• Cultivating a portfolio management approach to IT

  • Developing strategies for enhancing IT human capital, such as planning for CIO departures and successions.

In many ways, these priorities are interconnected. The department’s enterprise architecture, for example, will guide the information-sharing and mission-rationalization efforts, Cooper said.

“We are going to use the enterprise architecture to identify where and how it makes the most sense to share information,” he said.

In the same way, “the enterprise architecture work has identified multiple applications that support the same business area,” Cooper said. “For example, we’ve identified 14 major applications that do alerting and warning within DHS. We don’t know that one is the proper answer. We do know that 14 is probably more than we need.”

Cooper stressed that mission-rationalization, though one of his priorities, is not an IT initiative per se. “It’s a business initiative that CIOs can all support and participate in,” he said.

Toughest task

Among the other priorities, moving the department to a single, integrated IT infrastructure by December 2005 will likely be the most difficult.

To lay the groundwork for this task, Cooper is overhauling the department’s IT governance configuration so that infrastructure personnel from across DHS will report directly to his office (see sidebar, this page).

But some observers find the prospect of integrating and consolidating DHS’ IT infrastructures into a single infrastructure more than a little scary.

“The biggest worry for me is the scope issue,” said Patrick Schambach, who last month left the CIO job at the Transportation Security Administration to become general manager of PEC Solutions Inc. of Fairfax, Va.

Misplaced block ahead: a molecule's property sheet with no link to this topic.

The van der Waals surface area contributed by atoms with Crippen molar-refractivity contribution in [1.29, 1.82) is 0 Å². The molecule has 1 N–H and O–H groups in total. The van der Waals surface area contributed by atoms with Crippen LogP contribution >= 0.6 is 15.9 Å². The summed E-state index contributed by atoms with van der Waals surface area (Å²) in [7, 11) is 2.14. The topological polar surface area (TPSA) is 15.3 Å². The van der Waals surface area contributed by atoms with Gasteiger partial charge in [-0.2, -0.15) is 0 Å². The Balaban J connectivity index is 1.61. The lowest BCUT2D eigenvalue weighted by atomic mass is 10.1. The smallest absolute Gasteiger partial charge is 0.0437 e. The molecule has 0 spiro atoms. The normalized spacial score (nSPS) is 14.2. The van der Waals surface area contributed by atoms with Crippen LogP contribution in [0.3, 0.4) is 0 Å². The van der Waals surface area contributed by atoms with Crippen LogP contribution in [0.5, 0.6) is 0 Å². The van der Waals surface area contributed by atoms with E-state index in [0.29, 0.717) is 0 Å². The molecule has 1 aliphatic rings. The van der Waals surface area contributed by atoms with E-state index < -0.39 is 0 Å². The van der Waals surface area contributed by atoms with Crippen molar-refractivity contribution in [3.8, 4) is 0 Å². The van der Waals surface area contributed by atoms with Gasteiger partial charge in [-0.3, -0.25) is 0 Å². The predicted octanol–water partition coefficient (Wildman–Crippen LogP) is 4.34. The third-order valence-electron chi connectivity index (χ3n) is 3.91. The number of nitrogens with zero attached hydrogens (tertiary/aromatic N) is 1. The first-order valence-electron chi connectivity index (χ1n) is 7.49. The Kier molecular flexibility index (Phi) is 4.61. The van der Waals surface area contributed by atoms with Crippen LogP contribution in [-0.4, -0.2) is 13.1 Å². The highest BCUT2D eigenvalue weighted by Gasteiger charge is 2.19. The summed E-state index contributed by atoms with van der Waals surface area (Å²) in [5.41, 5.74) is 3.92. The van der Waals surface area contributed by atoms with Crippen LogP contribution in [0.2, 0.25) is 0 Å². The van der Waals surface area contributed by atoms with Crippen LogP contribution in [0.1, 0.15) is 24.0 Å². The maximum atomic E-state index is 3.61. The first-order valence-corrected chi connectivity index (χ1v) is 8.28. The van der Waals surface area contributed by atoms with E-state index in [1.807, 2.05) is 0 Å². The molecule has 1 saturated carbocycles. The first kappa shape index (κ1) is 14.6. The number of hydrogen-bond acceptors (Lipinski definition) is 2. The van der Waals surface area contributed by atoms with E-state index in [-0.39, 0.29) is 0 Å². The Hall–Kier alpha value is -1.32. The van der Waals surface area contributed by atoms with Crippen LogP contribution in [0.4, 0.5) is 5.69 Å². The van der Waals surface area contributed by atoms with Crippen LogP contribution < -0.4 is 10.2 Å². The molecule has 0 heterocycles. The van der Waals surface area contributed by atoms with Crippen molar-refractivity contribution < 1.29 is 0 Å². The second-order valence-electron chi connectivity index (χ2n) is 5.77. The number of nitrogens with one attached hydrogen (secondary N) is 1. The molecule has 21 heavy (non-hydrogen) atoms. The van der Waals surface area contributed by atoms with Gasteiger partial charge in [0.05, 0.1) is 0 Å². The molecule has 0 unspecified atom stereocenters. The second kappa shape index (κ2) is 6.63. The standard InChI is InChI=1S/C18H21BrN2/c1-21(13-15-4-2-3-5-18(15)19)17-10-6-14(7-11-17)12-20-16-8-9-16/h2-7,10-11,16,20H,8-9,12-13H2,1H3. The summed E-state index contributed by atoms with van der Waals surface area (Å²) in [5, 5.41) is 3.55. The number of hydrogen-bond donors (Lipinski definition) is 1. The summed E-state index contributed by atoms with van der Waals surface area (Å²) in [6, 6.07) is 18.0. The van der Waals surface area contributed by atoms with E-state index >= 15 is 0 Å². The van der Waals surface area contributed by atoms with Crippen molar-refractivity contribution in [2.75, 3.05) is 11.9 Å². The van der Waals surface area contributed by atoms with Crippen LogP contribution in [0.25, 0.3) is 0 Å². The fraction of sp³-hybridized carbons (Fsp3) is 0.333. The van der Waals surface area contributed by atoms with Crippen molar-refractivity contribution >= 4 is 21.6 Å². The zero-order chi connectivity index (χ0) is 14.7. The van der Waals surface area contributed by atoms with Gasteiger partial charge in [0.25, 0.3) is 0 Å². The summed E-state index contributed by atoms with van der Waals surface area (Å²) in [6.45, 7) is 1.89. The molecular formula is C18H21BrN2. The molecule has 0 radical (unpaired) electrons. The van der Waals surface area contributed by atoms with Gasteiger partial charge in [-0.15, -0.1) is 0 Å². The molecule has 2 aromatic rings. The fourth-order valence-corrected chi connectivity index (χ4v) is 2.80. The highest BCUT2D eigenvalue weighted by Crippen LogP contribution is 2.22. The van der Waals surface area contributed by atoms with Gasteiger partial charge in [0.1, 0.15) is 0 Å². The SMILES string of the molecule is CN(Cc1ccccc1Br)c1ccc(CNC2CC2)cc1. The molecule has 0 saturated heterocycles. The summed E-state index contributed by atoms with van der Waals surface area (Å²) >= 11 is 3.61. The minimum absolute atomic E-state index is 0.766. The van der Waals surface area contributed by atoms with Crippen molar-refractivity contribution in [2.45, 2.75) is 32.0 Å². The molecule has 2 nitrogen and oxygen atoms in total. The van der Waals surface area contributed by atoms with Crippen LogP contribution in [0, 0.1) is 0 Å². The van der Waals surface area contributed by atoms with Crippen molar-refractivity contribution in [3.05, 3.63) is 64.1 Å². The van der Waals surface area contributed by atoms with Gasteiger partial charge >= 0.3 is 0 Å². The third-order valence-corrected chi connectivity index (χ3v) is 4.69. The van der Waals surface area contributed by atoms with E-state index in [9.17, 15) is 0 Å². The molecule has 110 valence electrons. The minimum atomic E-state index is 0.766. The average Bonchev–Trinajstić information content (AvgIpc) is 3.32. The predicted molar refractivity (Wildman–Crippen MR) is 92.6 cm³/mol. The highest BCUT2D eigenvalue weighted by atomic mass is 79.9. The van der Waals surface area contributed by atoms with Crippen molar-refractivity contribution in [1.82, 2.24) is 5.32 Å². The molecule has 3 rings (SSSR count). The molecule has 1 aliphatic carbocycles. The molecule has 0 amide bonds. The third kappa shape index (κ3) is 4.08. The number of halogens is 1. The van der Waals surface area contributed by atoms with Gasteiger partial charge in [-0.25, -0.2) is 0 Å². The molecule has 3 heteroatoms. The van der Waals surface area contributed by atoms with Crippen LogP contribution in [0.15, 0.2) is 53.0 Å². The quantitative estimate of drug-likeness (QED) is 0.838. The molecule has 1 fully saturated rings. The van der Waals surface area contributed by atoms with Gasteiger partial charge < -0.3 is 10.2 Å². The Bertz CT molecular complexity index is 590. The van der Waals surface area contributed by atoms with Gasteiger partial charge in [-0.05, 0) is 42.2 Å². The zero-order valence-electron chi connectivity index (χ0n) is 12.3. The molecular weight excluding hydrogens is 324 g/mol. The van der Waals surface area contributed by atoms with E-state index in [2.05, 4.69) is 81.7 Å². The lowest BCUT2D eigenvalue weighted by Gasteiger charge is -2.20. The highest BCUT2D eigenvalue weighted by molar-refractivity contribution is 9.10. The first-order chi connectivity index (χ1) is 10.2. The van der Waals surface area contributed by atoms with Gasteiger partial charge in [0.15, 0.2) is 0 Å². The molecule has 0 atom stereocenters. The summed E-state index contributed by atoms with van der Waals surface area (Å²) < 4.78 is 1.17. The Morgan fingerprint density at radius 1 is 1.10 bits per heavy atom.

“We’ve seen that the [establishment of an IT infrastructure] of TSA was a big fish to swallow,” he said. “So trying to do one infrastructure for all of DHS just magnifies the problem in my mind. It’s a challenging notion.”

Is December 2005 a realistic goal? “It’s hard to tell where’s the beginning and where’s the end of an exercise like this,” he said. “We could be sitting here 10 years from now and still trying to pull the final pieces together.”

Another tough assignment will be improving the department’s information-security posture.
The department received an F on the House Government Reform Committee’s most recent IT security report card.

The report card puts significant weight on the asset inventory, and certification and accreditation requirements under FISMA.

“We have a very large number of apps and only about 35 percent are accredited,” Cooper said. “So guess what? Last time I was in school 35 percent was not a passing grade, and that’s it. There is part and parcel why we got an F.”

Cooper said his office has instituted an aggressive information security program to improve the department’s security posture and meet FISMA requirements.

“It’s one of the things I look at almost every day with [DHS chief information security officer] Bob West,” he said. “Hopefully, if we get the right number of people to assist us—and that’s dependent on some funding, obviously, because we need contract resources in addition to our own—we’re going to try to upgrade our letter grade and get to the right [certification and accreditation] numbers that will get us a D, then a C.

“But I can’t move the numbers fast enough to jump from an F to an A. It’s not going to happen.”
To improve its FISMA compliance, the department has deployed Trusted Agent FISMA, a commercial application for reporting security data, finding security weaknesses, monitoring patches and managing self-assessments.